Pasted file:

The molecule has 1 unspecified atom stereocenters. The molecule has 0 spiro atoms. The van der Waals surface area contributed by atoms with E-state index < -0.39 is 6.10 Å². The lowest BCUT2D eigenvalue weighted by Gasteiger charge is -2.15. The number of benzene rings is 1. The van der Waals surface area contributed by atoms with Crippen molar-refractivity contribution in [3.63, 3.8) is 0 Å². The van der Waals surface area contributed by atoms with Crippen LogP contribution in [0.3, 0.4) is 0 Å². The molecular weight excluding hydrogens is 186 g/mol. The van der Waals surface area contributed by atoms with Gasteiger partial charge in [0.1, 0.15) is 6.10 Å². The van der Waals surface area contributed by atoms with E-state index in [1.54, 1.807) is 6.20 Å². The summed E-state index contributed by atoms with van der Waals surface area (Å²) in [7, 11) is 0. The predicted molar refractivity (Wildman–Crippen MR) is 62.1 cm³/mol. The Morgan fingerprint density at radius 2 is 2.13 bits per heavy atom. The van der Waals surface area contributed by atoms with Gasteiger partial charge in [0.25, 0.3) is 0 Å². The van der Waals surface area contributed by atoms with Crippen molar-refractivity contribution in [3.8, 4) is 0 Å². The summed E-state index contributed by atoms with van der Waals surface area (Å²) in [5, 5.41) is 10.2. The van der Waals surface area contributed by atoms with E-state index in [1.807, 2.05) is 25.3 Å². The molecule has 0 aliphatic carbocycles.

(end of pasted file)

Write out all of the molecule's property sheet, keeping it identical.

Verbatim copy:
The molecule has 1 unspecified atom stereocenters. The molecule has 0 spiro atoms. The van der Waals surface area contributed by atoms with E-state index < -0.39 is 6.10 Å². The lowest BCUT2D eigenvalue weighted by Gasteiger charge is -2.15. The number of benzene rings is 1. The van der Waals surface area contributed by atoms with Crippen molar-refractivity contribution in [3.63, 3.8) is 0 Å². The van der Waals surface area contributed by atoms with Crippen LogP contribution in [0.3, 0.4) is 0 Å². The molecular weight excluding hydrogens is 186 g/mol. The van der Waals surface area contributed by atoms with Gasteiger partial charge in [0.1, 0.15) is 6.10 Å². The van der Waals surface area contributed by atoms with E-state index in [1.54, 1.807) is 6.20 Å². The summed E-state index contributed by atoms with van der Waals surface area (Å²) in [7, 11) is 0. The predicted molar refractivity (Wildman–Crippen MR) is 62.1 cm³/mol. The Morgan fingerprint density at radius 2 is 2.13 bits per heavy atom. The van der Waals surface area contributed by atoms with Gasteiger partial charge in [0.25, 0.3) is 0 Å². The van der Waals surface area contributed by atoms with Crippen molar-refractivity contribution in [3.8, 4) is 0 Å². The summed E-state index contributed by atoms with van der Waals surface area (Å²) in [5, 5.41) is 10.2. The van der Waals surface area contributed by atoms with E-state index in [1.807, 2.05) is 25.3 Å². The molecule has 0 aliphatic carbocycles.